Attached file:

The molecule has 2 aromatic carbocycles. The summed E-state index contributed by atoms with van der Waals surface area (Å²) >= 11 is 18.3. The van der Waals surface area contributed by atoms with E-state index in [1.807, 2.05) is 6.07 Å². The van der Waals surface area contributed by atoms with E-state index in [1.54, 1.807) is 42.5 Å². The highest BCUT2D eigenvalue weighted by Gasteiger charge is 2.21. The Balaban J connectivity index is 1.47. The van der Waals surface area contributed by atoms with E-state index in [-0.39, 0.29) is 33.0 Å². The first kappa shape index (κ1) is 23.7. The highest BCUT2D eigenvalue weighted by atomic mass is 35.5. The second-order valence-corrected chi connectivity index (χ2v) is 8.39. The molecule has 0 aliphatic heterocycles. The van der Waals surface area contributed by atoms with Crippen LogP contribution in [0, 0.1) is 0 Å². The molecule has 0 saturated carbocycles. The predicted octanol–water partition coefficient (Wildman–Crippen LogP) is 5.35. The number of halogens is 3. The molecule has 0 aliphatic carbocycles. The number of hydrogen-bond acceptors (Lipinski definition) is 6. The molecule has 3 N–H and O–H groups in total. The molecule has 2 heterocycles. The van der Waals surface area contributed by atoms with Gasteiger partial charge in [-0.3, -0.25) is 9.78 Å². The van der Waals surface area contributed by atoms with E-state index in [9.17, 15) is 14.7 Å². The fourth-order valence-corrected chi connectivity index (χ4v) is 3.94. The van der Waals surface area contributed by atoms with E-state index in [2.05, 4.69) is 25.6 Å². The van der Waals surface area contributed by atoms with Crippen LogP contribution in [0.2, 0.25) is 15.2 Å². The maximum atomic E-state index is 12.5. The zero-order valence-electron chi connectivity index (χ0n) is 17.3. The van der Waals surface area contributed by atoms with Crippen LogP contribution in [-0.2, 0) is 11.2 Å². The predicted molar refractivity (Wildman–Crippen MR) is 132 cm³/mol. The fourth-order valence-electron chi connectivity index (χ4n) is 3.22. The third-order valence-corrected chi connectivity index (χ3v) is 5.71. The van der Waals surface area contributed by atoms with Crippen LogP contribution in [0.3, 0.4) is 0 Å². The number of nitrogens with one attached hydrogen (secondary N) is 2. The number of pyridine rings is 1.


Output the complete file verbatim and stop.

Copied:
The molecule has 2 aromatic carbocycles. The summed E-state index contributed by atoms with van der Waals surface area (Å²) >= 11 is 18.3. The van der Waals surface area contributed by atoms with E-state index in [1.807, 2.05) is 6.07 Å². The van der Waals surface area contributed by atoms with E-state index in [1.54, 1.807) is 42.5 Å². The highest BCUT2D eigenvalue weighted by Gasteiger charge is 2.21. The Balaban J connectivity index is 1.47. The van der Waals surface area contributed by atoms with E-state index in [-0.39, 0.29) is 33.0 Å². The first kappa shape index (κ1) is 23.7. The highest BCUT2D eigenvalue weighted by atomic mass is 35.5. The second-order valence-corrected chi connectivity index (χ2v) is 8.39. The molecule has 0 aliphatic heterocycles. The van der Waals surface area contributed by atoms with Crippen LogP contribution in [0, 0.1) is 0 Å². The molecule has 0 saturated carbocycles. The predicted octanol–water partition coefficient (Wildman–Crippen LogP) is 5.35. The number of halogens is 3. The molecule has 0 aliphatic carbocycles. The number of hydrogen-bond acceptors (Lipinski definition) is 6. The molecule has 3 N–H and O–H groups in total. The molecule has 2 heterocycles. The van der Waals surface area contributed by atoms with Gasteiger partial charge in [-0.3, -0.25) is 9.78 Å². The van der Waals surface area contributed by atoms with E-state index in [9.17, 15) is 14.7 Å². The fourth-order valence-corrected chi connectivity index (χ4v) is 3.94. The van der Waals surface area contributed by atoms with E-state index in [2.05, 4.69) is 25.6 Å². The van der Waals surface area contributed by atoms with Crippen LogP contribution in [0.2, 0.25) is 15.2 Å². The maximum atomic E-state index is 12.5. The zero-order valence-electron chi connectivity index (χ0n) is 17.3. The van der Waals surface area contributed by atoms with Crippen LogP contribution in [-0.2, 0) is 11.2 Å². The predicted molar refractivity (Wildman–Crippen MR) is 132 cm³/mol. The fourth-order valence-electron chi connectivity index (χ4n) is 3.22. The third-order valence-corrected chi connectivity index (χ3v) is 5.71. The van der Waals surface area contributed by atoms with Crippen LogP contribution in [0.3, 0.4) is 0 Å². The number of nitrogens with one attached hydrogen (secondary N) is 2. The number of pyridine rings is 1.